Softbank Said in Talks to Buy Control of WeWork for $20B

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Masayoshi Son is ready to put as much as $20 bil more into WeWork

Superinvestor Masayoshi Son’s SoftBank is in talks with WeWork to invest $15 billion to $20 billion in the co-working pioneer, according to sources familiar with the discussions cited in a Wall Street Journal report on Wednesday.

The US shared office provider, which has reportedly just rented 80,000 square feet (7,432 square metres) of new space in Hong Kong’s Causeway Bay, was valued at up to $40 billion in previous talks with Softbank, which is now said to be seeking control of the eight-year-old firm.

Should a deal be consummated, the investment would be Softbank’s fourth commitment to the New York-based unicorn, after the venture capital firm committed a total of approximately $6 billion over the past 15 months to WeWork’s business.

SoftBank Doubles Down on WeWork Bets

The investment of $15 billion to $20 billion would likely come from SoftBank’s Vision Fund, said people aware of the issue in the Journal account. The Saudi and Abu Dhabi-backed fund already owns nearly 20 percent of WeWork after committing just under $5 billion to the office provider’s Asia expansion through a pair of deals earlier this year and in late 2017.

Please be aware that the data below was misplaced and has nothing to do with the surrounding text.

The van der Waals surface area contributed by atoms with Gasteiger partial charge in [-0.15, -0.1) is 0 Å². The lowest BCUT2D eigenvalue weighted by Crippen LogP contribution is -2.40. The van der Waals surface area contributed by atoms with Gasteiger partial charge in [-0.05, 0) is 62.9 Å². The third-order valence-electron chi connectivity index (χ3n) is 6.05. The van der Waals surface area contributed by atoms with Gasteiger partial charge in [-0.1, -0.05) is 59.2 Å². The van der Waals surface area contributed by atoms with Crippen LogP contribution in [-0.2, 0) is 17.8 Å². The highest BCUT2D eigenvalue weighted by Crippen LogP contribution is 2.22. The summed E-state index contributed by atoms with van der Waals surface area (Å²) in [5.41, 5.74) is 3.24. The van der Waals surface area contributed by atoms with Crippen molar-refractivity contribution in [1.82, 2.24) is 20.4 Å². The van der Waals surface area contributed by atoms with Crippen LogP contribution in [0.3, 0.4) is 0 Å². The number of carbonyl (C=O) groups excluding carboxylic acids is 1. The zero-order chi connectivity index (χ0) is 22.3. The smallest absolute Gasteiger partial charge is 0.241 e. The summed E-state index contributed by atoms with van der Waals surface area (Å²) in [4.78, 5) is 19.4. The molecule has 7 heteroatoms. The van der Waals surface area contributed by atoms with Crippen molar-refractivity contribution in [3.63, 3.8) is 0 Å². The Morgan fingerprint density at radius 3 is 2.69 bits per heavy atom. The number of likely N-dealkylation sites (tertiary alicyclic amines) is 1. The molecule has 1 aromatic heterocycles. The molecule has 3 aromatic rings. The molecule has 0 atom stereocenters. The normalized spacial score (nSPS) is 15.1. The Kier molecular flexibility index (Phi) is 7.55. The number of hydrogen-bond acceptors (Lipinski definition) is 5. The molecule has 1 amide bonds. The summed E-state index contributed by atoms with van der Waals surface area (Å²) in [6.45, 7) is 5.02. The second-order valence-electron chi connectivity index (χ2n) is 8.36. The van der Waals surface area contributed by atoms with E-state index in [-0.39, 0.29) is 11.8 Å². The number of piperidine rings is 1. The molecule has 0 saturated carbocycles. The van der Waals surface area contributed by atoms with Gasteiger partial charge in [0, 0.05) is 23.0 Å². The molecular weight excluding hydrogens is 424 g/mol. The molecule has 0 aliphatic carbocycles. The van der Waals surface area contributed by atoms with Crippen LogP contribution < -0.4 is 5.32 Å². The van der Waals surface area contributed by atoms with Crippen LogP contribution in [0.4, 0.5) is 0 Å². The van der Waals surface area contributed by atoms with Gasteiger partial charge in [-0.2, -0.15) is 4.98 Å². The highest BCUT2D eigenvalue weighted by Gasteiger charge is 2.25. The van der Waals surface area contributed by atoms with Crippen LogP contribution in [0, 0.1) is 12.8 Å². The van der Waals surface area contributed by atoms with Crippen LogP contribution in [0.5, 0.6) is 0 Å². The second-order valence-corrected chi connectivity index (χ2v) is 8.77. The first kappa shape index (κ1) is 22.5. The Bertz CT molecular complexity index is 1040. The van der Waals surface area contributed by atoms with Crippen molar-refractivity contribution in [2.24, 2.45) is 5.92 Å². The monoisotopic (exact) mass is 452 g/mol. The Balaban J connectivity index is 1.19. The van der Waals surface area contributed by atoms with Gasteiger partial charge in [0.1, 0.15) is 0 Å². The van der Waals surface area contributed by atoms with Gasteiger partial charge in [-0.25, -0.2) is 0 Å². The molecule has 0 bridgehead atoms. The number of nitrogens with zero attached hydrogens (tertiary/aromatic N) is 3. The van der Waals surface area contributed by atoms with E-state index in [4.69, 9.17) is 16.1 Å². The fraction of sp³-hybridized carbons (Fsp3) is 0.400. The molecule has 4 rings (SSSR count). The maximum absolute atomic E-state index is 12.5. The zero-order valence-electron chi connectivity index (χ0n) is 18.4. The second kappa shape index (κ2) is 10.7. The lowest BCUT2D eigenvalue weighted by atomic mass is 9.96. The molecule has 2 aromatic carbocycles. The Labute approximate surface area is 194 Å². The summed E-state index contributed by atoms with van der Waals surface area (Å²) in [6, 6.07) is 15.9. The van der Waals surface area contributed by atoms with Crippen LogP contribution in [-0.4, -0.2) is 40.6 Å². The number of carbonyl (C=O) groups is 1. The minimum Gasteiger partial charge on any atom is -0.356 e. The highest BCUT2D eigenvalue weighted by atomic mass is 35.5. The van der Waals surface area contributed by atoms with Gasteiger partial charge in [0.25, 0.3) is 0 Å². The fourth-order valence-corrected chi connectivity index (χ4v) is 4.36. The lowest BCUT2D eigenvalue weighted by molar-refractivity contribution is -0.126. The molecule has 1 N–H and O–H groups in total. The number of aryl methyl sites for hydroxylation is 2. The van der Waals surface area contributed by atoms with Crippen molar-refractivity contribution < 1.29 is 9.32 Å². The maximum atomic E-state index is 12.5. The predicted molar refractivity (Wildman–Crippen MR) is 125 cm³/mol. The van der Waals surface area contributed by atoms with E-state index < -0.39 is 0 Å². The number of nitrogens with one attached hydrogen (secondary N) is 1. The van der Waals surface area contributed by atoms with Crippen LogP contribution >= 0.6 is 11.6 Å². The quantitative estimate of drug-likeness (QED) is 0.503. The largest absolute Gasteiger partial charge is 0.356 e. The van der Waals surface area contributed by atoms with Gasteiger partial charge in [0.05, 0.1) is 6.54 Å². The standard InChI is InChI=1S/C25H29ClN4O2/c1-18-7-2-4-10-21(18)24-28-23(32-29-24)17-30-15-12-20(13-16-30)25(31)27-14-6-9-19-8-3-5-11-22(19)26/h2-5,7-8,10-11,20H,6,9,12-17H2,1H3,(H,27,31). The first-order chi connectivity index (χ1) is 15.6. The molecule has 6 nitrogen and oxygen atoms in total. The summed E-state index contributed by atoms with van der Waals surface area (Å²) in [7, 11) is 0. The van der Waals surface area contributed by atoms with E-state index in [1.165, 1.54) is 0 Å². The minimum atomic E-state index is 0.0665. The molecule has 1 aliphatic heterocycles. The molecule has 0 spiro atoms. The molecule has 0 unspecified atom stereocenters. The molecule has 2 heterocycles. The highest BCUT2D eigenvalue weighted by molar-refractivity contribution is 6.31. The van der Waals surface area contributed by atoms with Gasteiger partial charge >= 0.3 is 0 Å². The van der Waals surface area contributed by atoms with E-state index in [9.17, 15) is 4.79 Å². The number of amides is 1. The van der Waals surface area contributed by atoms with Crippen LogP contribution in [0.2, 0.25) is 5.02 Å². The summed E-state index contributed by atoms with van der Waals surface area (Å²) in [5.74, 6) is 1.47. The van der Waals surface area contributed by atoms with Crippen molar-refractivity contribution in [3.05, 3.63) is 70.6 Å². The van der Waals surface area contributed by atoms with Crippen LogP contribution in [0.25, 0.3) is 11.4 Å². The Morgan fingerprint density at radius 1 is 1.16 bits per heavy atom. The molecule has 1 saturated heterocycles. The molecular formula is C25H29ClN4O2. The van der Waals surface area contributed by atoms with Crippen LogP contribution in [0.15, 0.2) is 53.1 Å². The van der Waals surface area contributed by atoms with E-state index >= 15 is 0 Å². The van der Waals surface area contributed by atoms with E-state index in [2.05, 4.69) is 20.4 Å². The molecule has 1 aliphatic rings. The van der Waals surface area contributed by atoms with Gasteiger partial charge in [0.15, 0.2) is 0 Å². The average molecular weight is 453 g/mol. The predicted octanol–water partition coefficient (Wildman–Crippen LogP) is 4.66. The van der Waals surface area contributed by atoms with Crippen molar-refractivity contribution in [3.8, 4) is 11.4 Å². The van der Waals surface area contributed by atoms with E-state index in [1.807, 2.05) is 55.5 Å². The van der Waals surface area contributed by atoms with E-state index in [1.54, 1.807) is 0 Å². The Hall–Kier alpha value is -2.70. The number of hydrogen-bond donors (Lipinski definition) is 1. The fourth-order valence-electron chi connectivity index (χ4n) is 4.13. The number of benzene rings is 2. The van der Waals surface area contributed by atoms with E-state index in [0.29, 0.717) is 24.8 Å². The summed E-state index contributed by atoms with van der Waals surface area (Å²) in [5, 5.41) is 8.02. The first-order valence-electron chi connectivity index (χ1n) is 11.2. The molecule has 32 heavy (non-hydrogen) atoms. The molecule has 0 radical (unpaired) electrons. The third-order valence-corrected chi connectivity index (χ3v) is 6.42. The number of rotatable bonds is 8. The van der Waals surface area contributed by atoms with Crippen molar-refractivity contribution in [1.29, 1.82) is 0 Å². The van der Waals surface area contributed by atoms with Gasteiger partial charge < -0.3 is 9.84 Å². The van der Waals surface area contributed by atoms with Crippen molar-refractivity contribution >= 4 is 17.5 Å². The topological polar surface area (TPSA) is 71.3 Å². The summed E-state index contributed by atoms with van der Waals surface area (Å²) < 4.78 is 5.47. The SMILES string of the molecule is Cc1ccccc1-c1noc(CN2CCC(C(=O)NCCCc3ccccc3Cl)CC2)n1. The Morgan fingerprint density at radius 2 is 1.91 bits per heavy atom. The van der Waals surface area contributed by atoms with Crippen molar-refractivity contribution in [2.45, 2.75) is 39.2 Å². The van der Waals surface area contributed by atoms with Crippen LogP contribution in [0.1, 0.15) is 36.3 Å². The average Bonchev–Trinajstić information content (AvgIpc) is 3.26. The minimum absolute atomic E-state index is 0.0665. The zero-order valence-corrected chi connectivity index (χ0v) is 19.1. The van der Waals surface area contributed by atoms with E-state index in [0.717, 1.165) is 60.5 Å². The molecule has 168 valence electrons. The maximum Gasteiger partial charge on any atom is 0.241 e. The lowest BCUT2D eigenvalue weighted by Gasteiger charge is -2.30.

In August of this year, Softbank added a $1 billion convertible note deal with WeWork, to bring its equity commitment to the company to $6 billion.

Should this latest round of discussions lead to a completed investment, SoftBank would end up owning around 50 percent of the shared office provider founded in 2010 by entrepreneurs Adam Neumann and Miguel McKelvey.

WeWork Deals with Hysan in Causeway Bay

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WeWork is said to have leased space in Lee Garden One and Hysan Place

WeWork could use the new cash as the shared office provider continues to open new locations around the region and piles up financial liabilities.

On Tuesday, the co-working space operator was reported to have leased another 80,000 square metres of space in properties belonging to Hong Kong developer Hysan, in the city’s Causeway Bay area.

According to a market source cited in an account by the Hong Kong Economic Times WeWork has signed up to rent the 46th to 48th floors of Lee Garden One, amounting to a total of 48,000 square feet at HK$80 per square foot. In Hysan Place, the company is said to have leased the 31st and 32nd floors, totalling 32,000 square feet at HK$90 per square foot.

At these rates, WeWork’s new Causeway Bay deals would commit the co-working giant to leases totalling HK$80.6 million per year.

On Friday, the company is set to officially open its first Kowloon site in Sun Hung Kai Properties’ Two Harbour Square project, a space which was originally leased by naked Hub in January of this year, before the Shanghai startup was acquired by WeWork.

Big Leases Build Big Liabilities

WeWork’s Hong Kong expansion mirrors the flexible space provider’s rapid growth globally after starting as a single office in Lower Manhattan in 2010.

By mid-2018 WeWork was renting more than 265,000 desks in 287 buildings worldwide, however, the leasing commitments for spendy space, including its Hong Kong deals, leave the company with significant financial challenges.

Financial statistics revealed via a WeWork bond sale earlier this year, show that the company lost $723 million in the first half of 2018, expanding from a $154 million loss in the same period last year.

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